SWS - ISO's Short Wavelength Spectrometer

This is a picture of part of the short wavelength spectrometer.

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The picture shows part of the instrument which moves the spectrum across the detectors. It was prepared by the ISO SWS project team.

It spreads out the infrared light from the object it is observing into a spectrum. Distinguishing the component wavelengths like colours of a rainbow, it then measures the amount of light of each wavelength. These observations will tell an astronomer some of the chemical elements or molecules that are present. SWS has a facility for making more detailed observations of part of a spectrum which will tell astronomers the temperature and other details of the material they are studying.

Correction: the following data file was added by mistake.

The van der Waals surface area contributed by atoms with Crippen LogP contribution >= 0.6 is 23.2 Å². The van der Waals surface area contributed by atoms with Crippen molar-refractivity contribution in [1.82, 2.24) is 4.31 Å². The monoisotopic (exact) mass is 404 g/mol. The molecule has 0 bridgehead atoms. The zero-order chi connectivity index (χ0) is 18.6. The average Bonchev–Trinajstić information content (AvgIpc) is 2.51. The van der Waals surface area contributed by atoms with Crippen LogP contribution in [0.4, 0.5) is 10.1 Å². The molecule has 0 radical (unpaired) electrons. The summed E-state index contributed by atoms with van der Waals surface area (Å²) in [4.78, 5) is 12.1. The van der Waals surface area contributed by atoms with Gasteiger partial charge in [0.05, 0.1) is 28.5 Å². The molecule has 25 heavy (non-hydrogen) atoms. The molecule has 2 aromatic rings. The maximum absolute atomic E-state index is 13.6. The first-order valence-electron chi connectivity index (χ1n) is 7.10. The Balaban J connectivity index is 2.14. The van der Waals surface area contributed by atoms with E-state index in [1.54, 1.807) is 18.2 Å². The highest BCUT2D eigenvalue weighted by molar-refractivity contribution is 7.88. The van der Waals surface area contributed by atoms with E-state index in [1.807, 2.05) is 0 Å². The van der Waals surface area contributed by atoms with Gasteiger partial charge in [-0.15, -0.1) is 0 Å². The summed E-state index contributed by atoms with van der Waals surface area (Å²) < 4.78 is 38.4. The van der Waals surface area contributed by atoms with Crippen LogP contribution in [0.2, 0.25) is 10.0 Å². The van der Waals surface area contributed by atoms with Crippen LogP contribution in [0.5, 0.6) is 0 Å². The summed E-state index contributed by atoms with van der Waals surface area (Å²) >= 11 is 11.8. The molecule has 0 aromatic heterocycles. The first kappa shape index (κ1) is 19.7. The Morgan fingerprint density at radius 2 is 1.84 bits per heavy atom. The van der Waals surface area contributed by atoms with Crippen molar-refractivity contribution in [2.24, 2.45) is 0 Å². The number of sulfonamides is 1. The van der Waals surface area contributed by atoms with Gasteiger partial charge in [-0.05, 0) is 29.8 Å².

SWS has told us a lot about the chemistry of astronomical objects. Here it is identifying the chemistry of some dust.

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This SWS observation was made by Astronomers at the universities of Amsterdam, Louvain, Groningen and Utrecht, and the optical images were taken by H. van Winckel, G. Weigelt and R. Osterbart at the European Southern Observatory.

The two visible light pictures show a binary star with an obscuring band of dust around the middle. The images are shown on the background of an SWS spectrum. The graph has bumps, indicated with tick marks, which are identified with a type of rock called Olivine. It is found as a very fine dust.

Last updated: 10 October 2001
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